Thursday, July 31, 2008

Building a Custom Roller Coaster

Startups are like a Roller CoasterOver the past few months I have been doing some heavy lifting, architecture, project management, hitting hammers, putting out fires and celebrating with my team and every new member that comes along in the process. I thought I was building an Entertainment and Social Media business, instead I am in development of one hell of a roller coaster.

Seems fitting since Orlando is the home of the theme parks and most people thinks that is all we have to offer anyway.

How to deal with the constant ups and downs:

  • Have goals. Just as a roller coaster needs a track, so does your project. Before we really hit crunchtime, I was using my phone and an insufficient calendar to manage my operations. Over the weekend I really looked into BaseCamp and it changed my life. Having milestones to accomplish, to-do lists that everyone on the team can see and update, delegating tasks and sending out reminders have all made my days less stressful. Now everyone knows what the end results need to be and I can see them coming along. Now we are on track!
  • Remain optimistic. Going up the tracks with that creaking sound is the gut check part of the ride. So is the possibility of uncertainty in running your business. Even when development issues arise, or payments suddenly no longer come to your mailbox, remember that this is an uphill battle and the ride is usually fun (unless you are my little brother blowing chunks when we land - or was that me?)
  • The big drop. The product release is somewhat like a free fall. Having all your ducks aligned with marketing, development, finances and so on ca still leave you with that pit feeling in your stomach when people can see you and your product for the first time. Again, enjoy the ride because in a roller coaster, you always go back up.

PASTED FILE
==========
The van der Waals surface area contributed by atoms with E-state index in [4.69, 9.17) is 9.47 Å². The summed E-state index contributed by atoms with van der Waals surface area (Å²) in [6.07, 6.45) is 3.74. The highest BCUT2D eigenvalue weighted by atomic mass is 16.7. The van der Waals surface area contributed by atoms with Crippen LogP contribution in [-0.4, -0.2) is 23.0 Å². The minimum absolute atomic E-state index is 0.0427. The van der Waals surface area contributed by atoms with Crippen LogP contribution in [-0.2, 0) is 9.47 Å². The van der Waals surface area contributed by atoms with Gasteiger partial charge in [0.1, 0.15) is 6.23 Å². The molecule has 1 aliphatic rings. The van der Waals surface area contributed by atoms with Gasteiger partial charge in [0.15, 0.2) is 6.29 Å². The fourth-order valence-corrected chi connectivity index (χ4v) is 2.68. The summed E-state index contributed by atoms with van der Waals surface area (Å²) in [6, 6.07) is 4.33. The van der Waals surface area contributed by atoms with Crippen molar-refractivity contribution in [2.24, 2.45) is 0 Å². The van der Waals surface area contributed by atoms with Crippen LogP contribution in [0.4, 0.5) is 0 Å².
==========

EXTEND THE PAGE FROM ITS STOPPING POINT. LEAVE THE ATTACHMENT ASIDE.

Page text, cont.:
• It's ok not to know. Like being twisted in a roller coaster or even upside down there are days when I have no answers for anyone. Shoot, half my day is spent on Google researching. Just know that it is ok not to know as long as you have a plan to solve the issue or question.
  • Hit the brakes. Every ride has to stop and some point. Give yourself some time to stop, think and plot your next move. Sometimes in a start-up you feel like it is always go-go-go, which is ok, but a little time to sit in a comfy couch and think about what is happening and finding out which ride you want to go on next, well, that can be a very smart move.
  • Get an express pass. No one likes waiting in line. No one likes being second. Even with all the movement and distractions around you, listen to the outside world and beat people to the punch. Surprise them when you are a leader and innovator instead of playing catch-up. Listening is the essential key in Social Media and running an Internet Company, essential like having those skip the line passes at Universal.
  • Treating the team. You might be the work horse, but there are people around you that are making things tick as well. Treat them great and great work will turn in. Buy beers on a Friday, gas cards for their driving and other little things that will make them proud that they get paid like crap but they have a blast while doing it for the better of the organization. Let them grow and it will in turn let you grow with them.
Start-up rideThat sums up my roller coaster ride. What parts of the adventure am I missing? How do you deal with the parts of the coaster?

-Greg Rollett

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